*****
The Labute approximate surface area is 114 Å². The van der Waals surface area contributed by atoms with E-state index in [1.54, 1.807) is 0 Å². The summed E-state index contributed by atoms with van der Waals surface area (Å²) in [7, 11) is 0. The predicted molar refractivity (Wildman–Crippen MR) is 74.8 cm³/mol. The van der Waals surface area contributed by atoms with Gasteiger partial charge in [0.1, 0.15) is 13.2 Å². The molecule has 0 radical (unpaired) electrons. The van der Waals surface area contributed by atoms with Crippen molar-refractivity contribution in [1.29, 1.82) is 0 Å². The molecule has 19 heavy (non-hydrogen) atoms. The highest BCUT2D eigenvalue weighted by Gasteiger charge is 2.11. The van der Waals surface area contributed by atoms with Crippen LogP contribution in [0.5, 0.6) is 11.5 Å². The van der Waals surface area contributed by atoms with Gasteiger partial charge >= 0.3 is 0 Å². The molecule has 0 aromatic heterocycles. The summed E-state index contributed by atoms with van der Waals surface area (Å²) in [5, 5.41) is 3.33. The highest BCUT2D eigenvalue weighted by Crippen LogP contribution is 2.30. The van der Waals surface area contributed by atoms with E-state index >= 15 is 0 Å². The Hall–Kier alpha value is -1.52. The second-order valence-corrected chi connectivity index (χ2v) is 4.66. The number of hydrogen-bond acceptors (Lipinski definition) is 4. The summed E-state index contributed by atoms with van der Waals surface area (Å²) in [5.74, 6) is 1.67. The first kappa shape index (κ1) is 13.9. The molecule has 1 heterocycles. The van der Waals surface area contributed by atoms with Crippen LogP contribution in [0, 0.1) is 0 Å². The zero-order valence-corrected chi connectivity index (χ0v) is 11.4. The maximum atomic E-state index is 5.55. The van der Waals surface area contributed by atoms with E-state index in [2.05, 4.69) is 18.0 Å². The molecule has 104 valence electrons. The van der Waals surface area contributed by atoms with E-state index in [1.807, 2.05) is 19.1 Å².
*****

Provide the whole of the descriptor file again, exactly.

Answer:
The Labute approximate surface area is 114 Å². The van der Waals surface area contributed by atoms with E-state index in [1.54, 1.807) is 0 Å². The summed E-state index contributed by atoms with van der Waals surface area (Å²) in [7, 11) is 0. The predicted molar refractivity (Wildman–Crippen MR) is 74.8 cm³/mol. The van der Waals surface area contributed by atoms with Gasteiger partial charge in [0.1, 0.15) is 13.2 Å². The molecule has 0 radical (unpaired) electrons. The van der Waals surface area contributed by atoms with Crippen molar-refractivity contribution in [1.29, 1.82) is 0 Å². The molecule has 19 heavy (non-hydrogen) atoms. The highest BCUT2D eigenvalue weighted by Gasteiger charge is 2.11. The van der Waals surface area contributed by atoms with Crippen LogP contribution in [0.5, 0.6) is 11.5 Å². The van der Waals surface area contributed by atoms with Gasteiger partial charge >= 0.3 is 0 Å². The molecule has 0 aromatic heterocycles. The summed E-state index contributed by atoms with van der Waals surface area (Å²) in [5, 5.41) is 3.33. The highest BCUT2D eigenvalue weighted by Crippen LogP contribution is 2.30. The van der Waals surface area contributed by atoms with E-state index >= 15 is 0 Å². The Hall–Kier alpha value is -1.52. The second-order valence-corrected chi connectivity index (χ2v) is 4.66. The number of hydrogen-bond acceptors (Lipinski definition) is 4. The summed E-state index contributed by atoms with van der Waals surface area (Å²) in [5.74, 6) is 1.67. The first kappa shape index (κ1) is 13.9. The molecule has 1 heterocycles. The van der Waals surface area contributed by atoms with Crippen LogP contribution in [0, 0.1) is 0 Å². The zero-order valence-corrected chi connectivity index (χ0v) is 11.4. The maximum atomic E-state index is 5.55. The van der Waals surface area contributed by atoms with E-state index in [2.05, 4.69) is 18.0 Å². The molecule has 104 valence electrons. The van der Waals surface area contributed by atoms with E-state index in [1.807, 2.05) is 19.1 Å².